Tuesday, May 26, 2015

About the only thing I learned in grad school

I took a seminar on the English Romantic poets during my first semester in grad school, one taught by a snappily-dressed but rather intimidating professor who often snorted at student responses and seemed somewhat irked by the job of teaching itself.  He knew his stuff, but he had little time for students.  It took about two class periods for him to dragoon the class into a silence that only the most cocksure (or foolhardy) would ever dream to disturb with a comment or question.

It was only later that a more experienced grad student took me aside and put me wise that this professor was in a bitter, long-running feud with the rest of the department.  He had gone to Penn or Brown or one of the Ivies and now here he was tenured and trapped at some cow college in the Midwest. 

But, like I said, he really knew his stuff, which is all it ever it takes for me to stay interested.  It's never mattered to me whether my professors were good teachers or even if I agreed with their critical stances (I actually kind of like it when I don't.  Makes things more stimulating).  Indeed, I've had wonderful experiences in classrooms with profs who everyone warned me not to take. So, despite feeling a bit intimidated, I stayed in that seminar and put up with the guy's snorts and eye-rolls.  

There were two papers assigned during the seminar and a take-home essay final.  The first paper I wrote had something to do with Wordsworth's political transformation from ardent supporter of the French Revolution to his later incarnation as something of a Burkean Tory.  I played it safe and simply summarized various critical views.  I was probably too afraid to say what I thought.  I mean what did I know?  I hadn't written seven books on the Romantics.

The main objection to my initial effort was a comment on the paper's legibility.  I had printed it on a dot matrix printer and the prof's comments made it clear that this was unacceptable.  The point was underscored by three emphatic lines slashed beneath the phrase "NEVER DO THIS AGAIN!"

I don't recall what I wrote my second paper about, but I do remember the take-home final.  There were five open-ended questions and we were told to select three.  These questions were mash-ups of poets on certain themes, things like
Using two first-generation Romantic poets and one from the second generation, discuss the theme of escape, exile or alienation.
That was it. There were no instructions about how long the responses were supposed to be or whether we were to include a summary of critical views, our own thoughts (or even a preferred font and point size).  I was terrified. I had come to grad school from a small college English Department whose primary function was teaching composition. A handful of actual English majors was all that kept viable a slim selection of upper-division lit courses, so we were fussed over like prized garden tomatoes. Whatever nonsense we wrote was greeted with an indulgent, grateful forbearance. I had never encountered anyone like this professor before.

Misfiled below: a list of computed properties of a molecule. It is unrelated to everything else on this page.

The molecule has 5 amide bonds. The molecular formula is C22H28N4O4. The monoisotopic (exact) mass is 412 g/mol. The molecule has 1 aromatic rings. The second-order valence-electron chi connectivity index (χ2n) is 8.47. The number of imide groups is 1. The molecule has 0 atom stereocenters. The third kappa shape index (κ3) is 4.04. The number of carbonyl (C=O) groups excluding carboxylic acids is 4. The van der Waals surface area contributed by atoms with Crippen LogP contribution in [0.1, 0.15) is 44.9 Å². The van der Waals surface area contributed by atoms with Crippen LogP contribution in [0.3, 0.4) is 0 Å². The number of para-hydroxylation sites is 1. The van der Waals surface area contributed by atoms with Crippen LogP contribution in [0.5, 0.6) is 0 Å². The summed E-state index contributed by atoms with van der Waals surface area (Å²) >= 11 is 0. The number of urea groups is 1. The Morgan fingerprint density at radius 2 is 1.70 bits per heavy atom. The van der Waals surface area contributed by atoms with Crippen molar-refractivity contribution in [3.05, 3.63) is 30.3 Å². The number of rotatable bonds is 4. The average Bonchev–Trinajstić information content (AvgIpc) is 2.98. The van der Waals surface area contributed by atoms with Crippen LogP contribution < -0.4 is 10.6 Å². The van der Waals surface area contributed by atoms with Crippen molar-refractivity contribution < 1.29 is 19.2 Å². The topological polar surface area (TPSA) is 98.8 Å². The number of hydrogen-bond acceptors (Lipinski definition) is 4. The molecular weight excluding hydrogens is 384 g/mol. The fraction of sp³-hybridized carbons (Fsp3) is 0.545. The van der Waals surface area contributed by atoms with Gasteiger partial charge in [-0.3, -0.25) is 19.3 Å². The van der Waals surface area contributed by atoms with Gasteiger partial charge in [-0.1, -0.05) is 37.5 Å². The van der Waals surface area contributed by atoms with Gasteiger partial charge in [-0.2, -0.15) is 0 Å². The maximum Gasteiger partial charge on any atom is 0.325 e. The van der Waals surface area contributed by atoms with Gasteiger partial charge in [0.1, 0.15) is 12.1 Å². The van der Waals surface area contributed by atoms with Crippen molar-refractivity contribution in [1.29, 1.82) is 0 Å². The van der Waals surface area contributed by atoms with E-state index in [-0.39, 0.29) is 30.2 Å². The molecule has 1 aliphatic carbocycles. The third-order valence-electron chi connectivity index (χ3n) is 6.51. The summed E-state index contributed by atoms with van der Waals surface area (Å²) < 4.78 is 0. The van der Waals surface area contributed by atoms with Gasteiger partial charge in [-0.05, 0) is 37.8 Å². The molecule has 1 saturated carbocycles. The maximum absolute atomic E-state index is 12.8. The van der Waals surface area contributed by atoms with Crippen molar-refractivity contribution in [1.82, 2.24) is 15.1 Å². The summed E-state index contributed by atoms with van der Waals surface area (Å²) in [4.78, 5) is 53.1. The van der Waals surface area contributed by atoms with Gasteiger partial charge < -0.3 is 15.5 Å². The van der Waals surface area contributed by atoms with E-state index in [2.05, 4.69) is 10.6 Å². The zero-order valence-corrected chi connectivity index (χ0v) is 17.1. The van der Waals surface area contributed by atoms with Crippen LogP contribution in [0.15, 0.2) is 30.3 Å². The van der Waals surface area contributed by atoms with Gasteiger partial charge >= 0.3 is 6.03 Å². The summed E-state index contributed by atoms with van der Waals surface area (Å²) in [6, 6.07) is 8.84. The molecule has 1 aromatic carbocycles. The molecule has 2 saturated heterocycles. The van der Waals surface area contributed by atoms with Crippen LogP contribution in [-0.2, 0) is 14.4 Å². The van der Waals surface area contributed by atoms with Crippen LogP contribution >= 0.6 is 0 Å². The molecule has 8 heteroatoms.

I remember, too, the critic Jane Tompkins visited campus that first semester of grad school.  She told a story about her first semester and a seminar she took with Cleanth Brooks, a grand critical poo-bah from long ago.  In one early class meeting, Brooks had asked his students whether the poem they were looking at--something by Marlowe--was a pastoral or an elegy.  One savvy grad student had responded, "Well, I would say that Marlowe believed himself to be writing a pastoral but he unwittingly wrote an elegy."  Tompkins was dumbfounded.  She wasn't sure if she knew the difference between a pastoral and an elegy.  "Hell," she thought, "even Marlowe didn't know and he wrote the damn poem."

Sitting there in my crummy grad apartment staring down at my English 570 final, I knew just how she felt.  Consider the situation. I had to demonstrate to a man with a vast knowledge of these works and their secondary literature that I had something worth saying.  Are you kidding me?  I just read a lot of these poems for the first time in the past two months.  What do I know?   So I fretted and I put things off, but eventually I had to write something.